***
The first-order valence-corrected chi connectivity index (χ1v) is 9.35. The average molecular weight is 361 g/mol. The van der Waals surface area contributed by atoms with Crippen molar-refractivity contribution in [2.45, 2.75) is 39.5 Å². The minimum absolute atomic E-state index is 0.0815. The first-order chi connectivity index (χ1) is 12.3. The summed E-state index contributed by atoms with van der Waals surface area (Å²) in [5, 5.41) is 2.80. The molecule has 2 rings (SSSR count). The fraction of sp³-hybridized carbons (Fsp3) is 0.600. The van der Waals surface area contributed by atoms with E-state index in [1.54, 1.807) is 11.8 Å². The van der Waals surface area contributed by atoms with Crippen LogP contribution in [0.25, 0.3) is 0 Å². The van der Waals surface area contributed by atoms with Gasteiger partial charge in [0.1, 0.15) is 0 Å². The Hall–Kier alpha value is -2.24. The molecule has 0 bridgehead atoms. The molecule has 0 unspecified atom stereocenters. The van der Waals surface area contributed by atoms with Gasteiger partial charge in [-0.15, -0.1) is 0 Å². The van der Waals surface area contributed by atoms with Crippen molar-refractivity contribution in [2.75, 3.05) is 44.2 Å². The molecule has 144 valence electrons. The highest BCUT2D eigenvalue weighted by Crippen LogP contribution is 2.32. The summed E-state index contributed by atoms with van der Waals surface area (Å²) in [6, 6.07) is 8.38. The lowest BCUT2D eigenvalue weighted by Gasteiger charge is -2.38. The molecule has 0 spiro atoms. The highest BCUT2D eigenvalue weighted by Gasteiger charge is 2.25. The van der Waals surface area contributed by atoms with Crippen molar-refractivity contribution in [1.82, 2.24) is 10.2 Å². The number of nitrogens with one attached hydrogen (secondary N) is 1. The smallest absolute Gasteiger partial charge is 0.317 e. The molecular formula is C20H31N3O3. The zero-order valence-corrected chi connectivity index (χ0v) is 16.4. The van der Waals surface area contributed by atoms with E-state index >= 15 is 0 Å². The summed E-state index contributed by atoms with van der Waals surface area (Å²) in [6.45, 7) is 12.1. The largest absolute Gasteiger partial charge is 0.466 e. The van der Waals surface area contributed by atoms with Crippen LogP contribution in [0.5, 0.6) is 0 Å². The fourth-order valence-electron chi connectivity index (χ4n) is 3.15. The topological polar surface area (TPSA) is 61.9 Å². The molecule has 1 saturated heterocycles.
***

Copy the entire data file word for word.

The first-order valence-corrected chi connectivity index (χ1v) is 9.35. The average molecular weight is 361 g/mol. The van der Waals surface area contributed by atoms with Crippen molar-refractivity contribution in [2.45, 2.75) is 39.5 Å². The minimum absolute atomic E-state index is 0.0815. The first-order chi connectivity index (χ1) is 12.3. The summed E-state index contributed by atoms with van der Waals surface area (Å²) in [5, 5.41) is 2.80. The molecule has 2 rings (SSSR count). The fraction of sp³-hybridized carbons (Fsp3) is 0.600. The van der Waals surface area contributed by atoms with E-state index in [1.54, 1.807) is 11.8 Å². The van der Waals surface area contributed by atoms with Crippen LogP contribution in [0.25, 0.3) is 0 Å². The van der Waals surface area contributed by atoms with Gasteiger partial charge in [0.1, 0.15) is 0 Å². The Hall–Kier alpha value is -2.24. The molecule has 0 bridgehead atoms. The molecule has 0 unspecified atom stereocenters. The van der Waals surface area contributed by atoms with Gasteiger partial charge in [-0.15, -0.1) is 0 Å². The van der Waals surface area contributed by atoms with Crippen molar-refractivity contribution in [2.75, 3.05) is 44.2 Å². The molecule has 144 valence electrons. The highest BCUT2D eigenvalue weighted by Crippen LogP contribution is 2.32. The summed E-state index contributed by atoms with van der Waals surface area (Å²) in [6, 6.07) is 8.38. The lowest BCUT2D eigenvalue weighted by Gasteiger charge is -2.38. The molecule has 0 spiro atoms. The highest BCUT2D eigenvalue weighted by Gasteiger charge is 2.25. The van der Waals surface area contributed by atoms with Crippen molar-refractivity contribution in [1.82, 2.24) is 10.2 Å². The number of nitrogens with one attached hydrogen (secondary N) is 1. The smallest absolute Gasteiger partial charge is 0.317 e. The molecular formula is C20H31N3O3. The zero-order valence-corrected chi connectivity index (χ0v) is 16.4. The van der Waals surface area contributed by atoms with E-state index >= 15 is 0 Å². The summed E-state index contributed by atoms with van der Waals surface area (Å²) in [6.45, 7) is 12.1. The largest absolute Gasteiger partial charge is 0.466 e. The van der Waals surface area contributed by atoms with Crippen LogP contribution in [0.5, 0.6) is 0 Å². The fourth-order valence-electron chi connectivity index (χ4n) is 3.15. The topological polar surface area (TPSA) is 61.9 Å². The molecule has 1 saturated heterocycles.